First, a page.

Kate: How do you stay inspired? Productive? How do you deal with negativity?

Sarah: For me, inspiration and productivity represent the extremes of a spectrum. To get inspired, I love to travel, have new experiences, mix up my schedule and change my mindset. But to be truly productive, I need structure and a steady schedule. Balancing those two things is tricky, and I’m still trying to get the hang of it.

As far as dealing with negativity, I have a pretty low tolerance for bummertown people. So I tend to cut Debbie Downers out of my life, or try to interact with them as little as possible, and that eliminates a lot of unnecessary negative junk. Otherwise, I try to be thoughtful about negativity – is there anything about that situation I can control, or changes I can make to avoid it in the future? I also go for long runs, which help me work through a lot of upsetting things and find some forgiveness from myself, which is the first step to feeling better.


Kate: Tell us about a time that you bounced back from failure.

Sarah: One of my very first interviews for my college paper was with a muckity-muck in the athletic department. I got a phone interview with him and didn’t prepare beforehand, at all. After a couple stuttering sort-of questions, the guy said, “It doesn’t seem like you have a plan. Give me a call back when you know what you want to ask.” It was profoundly humiliating. But the direct result was I started a habit of preparing obsessively for interviews and other professional situations. Thanks to that guy’s disinterest in B.S., I am better at almost everything I do, so I can’t even be ashamed of the moment anymore.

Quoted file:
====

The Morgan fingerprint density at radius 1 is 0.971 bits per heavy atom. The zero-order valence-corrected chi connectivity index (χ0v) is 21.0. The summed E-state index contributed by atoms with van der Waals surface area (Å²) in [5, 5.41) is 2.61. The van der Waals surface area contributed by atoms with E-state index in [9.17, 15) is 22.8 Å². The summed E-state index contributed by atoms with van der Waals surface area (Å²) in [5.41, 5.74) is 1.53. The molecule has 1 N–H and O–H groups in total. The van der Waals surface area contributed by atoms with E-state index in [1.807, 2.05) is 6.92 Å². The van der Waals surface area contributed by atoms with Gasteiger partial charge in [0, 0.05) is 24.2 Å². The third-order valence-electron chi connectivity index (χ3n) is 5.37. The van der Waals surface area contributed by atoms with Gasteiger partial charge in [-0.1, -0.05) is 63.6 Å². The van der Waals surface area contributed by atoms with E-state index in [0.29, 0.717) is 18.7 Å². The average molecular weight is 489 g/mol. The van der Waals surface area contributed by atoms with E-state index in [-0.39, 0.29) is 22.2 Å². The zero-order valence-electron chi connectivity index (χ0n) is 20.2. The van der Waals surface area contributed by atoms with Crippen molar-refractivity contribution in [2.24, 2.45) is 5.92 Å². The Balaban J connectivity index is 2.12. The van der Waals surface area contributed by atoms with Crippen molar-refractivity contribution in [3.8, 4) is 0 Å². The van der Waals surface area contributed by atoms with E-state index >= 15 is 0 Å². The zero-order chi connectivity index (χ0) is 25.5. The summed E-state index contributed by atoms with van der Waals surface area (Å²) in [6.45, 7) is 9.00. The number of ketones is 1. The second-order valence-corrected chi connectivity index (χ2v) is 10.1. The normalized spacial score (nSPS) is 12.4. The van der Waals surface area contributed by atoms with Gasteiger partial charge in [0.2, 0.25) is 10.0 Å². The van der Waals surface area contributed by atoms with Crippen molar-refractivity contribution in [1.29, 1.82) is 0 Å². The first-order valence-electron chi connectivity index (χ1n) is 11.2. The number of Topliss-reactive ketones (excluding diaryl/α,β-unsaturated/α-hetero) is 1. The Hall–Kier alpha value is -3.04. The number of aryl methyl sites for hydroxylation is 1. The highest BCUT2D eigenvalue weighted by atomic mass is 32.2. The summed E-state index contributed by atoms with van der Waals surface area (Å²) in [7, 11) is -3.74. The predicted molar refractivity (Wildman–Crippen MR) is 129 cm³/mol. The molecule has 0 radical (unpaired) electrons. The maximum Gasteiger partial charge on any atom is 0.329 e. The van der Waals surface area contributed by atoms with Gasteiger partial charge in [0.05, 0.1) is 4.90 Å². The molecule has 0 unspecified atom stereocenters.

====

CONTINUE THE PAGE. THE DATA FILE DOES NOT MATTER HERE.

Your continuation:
Kate & Sarah
Kate: Did you have any defining moments that galvanized your understanding of and/or commitment to feminism? How does it inform/inspire your work?

Sarah: I came to feminism late in the game, and struggled with even using that word until I was well out of college. When I was 23 and working in my first job out of college, I was sexually assaulted while at a work conference. I had loving and supportive friends and family around me, but there were “What were you doing there?” questions. My personal community just hadn’t tackled these issues yet. Thankfully that was when I had just joined the writing world, and met all these amazing women who taught me so much about feminism, assault, the landscape of power and privilege I was navigating without having words to describe it.

Frankly, I’m pretty pissed there wasn’t a voice in my life as a young woman telling me it was okay to be called a bitch (or worse), not liked, or even shunned if it meant I was standing up for myself and insisting on feeling safe. That’s what I’m committed to in my work, representing alternative stories about girls who challenge the social pressure young women face to be nice, pretty, and quiet.


Kate: What are the best ways to support other women?

Sarah: Listen. Create a platform for their voices and stories. Insist that they are heard.


Kate: What is your advice to aspiring badasses?